The wiki is about sharing our innovative thoughts and ideas with one another. It is based on the assumption that we are better off together with our shared insight and wisdom, than we are working alone - in isolation. It entails the philosophical belief that we all have invaluable experience and expertise, as well as meaningful ideas to share. The wiki can be used a number of ways and it can serve many different purposes.
This web-based tool can be used for collaborating, sharing information, and exchanging ideas. For example, as an instructor, I might share ideas, links and resources on the wiki. As a colleague or a participant in a learning environment, another individual may build on the initial discussion by participating in the conversation, providing input, and posting additional ideas and resources. Hence, the wiki can be used for effective instruction through an open forum for group work, collaborative projects, and sharing between peers (Lin & Reigeluth, 2016). This kind of instruction is also essential for 21st learning goals as the collaborative nature of the instructional method is much more meaningful and dynamic than traditional lecture where students are expected to be passive recipients of learning.
Another instructional approach for using the wiki to promote learning is scaffolding (Jung & Suzuki, 2015; Lin & Reigeluth, 2016). Scaffolding occurs when students are provided with foundational support and as the learning process evolves, learners can be given more autonomy (Bruner, 1983 in Jung & Suzuki, 2016). While using the wiki, there are a number of ways to scaffold the learners’ experiences. One example is when instructors provide scaffolding through specific and clear descriptions of course expectations (Jung & Suzuki, 2016). When using this approach, however, it is essential to provide guidance that meets the needs of learners but also ensures that this support is “not too prescriptive or confining” (Jung & Suzuki, 2015, p. 834). By providing clear guidance, while at the same time offering flexibility, instructors can provide support and at the same time, students still have opportunities to think critically and creatively. Engaging in deeper reflection and thinking critically is an essential aspect of 21st century learning (Spector, Ifenthaler, Sampson, Yang, Mukama, Warusavitarana, Lokuge, Dona, Eichhorn, Fluck, Huang, Bridges, Lu, J, Ren, Gui, Deneen, San Diego, & Gibson, 2016).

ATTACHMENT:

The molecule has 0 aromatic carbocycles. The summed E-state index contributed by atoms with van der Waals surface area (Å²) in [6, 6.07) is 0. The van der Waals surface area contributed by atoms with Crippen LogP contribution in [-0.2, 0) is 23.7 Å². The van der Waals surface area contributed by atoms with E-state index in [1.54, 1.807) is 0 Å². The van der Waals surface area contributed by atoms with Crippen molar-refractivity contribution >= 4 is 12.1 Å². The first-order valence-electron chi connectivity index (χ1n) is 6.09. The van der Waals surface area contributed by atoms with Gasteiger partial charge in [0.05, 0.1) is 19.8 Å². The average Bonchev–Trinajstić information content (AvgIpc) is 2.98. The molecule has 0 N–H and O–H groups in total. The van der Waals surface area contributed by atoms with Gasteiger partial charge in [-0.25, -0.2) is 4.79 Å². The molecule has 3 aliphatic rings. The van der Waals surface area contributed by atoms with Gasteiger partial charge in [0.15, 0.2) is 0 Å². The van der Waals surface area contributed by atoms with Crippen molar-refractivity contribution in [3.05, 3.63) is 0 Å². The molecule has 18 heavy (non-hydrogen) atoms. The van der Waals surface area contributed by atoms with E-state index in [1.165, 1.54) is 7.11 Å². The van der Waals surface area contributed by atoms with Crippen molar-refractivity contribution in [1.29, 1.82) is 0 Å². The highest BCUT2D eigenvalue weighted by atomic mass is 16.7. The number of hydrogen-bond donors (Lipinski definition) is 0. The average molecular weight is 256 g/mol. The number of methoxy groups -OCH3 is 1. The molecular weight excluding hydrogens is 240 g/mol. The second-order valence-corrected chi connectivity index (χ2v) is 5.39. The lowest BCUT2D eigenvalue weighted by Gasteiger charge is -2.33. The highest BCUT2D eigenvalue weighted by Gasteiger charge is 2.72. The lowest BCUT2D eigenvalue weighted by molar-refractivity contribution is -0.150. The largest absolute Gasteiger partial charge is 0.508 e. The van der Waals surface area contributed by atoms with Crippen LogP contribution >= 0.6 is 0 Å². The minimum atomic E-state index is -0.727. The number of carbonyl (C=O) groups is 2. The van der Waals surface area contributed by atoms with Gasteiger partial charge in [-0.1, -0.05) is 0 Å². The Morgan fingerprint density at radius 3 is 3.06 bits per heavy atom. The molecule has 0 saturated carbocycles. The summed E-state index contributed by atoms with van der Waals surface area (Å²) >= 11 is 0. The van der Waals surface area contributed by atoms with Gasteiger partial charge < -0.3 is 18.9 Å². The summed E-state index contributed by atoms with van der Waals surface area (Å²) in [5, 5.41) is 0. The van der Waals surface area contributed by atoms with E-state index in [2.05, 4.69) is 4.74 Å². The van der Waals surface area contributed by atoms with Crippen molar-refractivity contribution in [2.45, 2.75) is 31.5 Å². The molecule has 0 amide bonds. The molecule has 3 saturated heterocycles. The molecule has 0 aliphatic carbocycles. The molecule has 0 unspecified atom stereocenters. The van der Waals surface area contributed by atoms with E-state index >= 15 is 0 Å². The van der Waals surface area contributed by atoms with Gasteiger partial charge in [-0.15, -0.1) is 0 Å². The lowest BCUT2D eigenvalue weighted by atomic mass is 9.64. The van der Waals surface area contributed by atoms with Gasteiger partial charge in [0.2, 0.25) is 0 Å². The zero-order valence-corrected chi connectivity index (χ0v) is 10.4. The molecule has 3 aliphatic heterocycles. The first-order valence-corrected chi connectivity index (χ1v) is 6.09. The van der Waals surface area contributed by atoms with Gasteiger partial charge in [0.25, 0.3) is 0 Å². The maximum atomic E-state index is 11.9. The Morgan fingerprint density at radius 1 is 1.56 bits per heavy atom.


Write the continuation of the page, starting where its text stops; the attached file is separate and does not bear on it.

Due to its collaborative structure, the wiki may be most effectively integrated through a hybrid format. The hybrid can be ideal for team and community building (Li, Dong, & Huang, 2011). Using this delivery method is optimal, as individuals can meet each other face to face, develop a rapport, and begin building relationships that may later be strengthened through virtual work together using the wiki tool. In addition, the scaffolding can begin in the face-to-face setting, which may be helpful for those who face a steep learning curve and have never used the wiki before.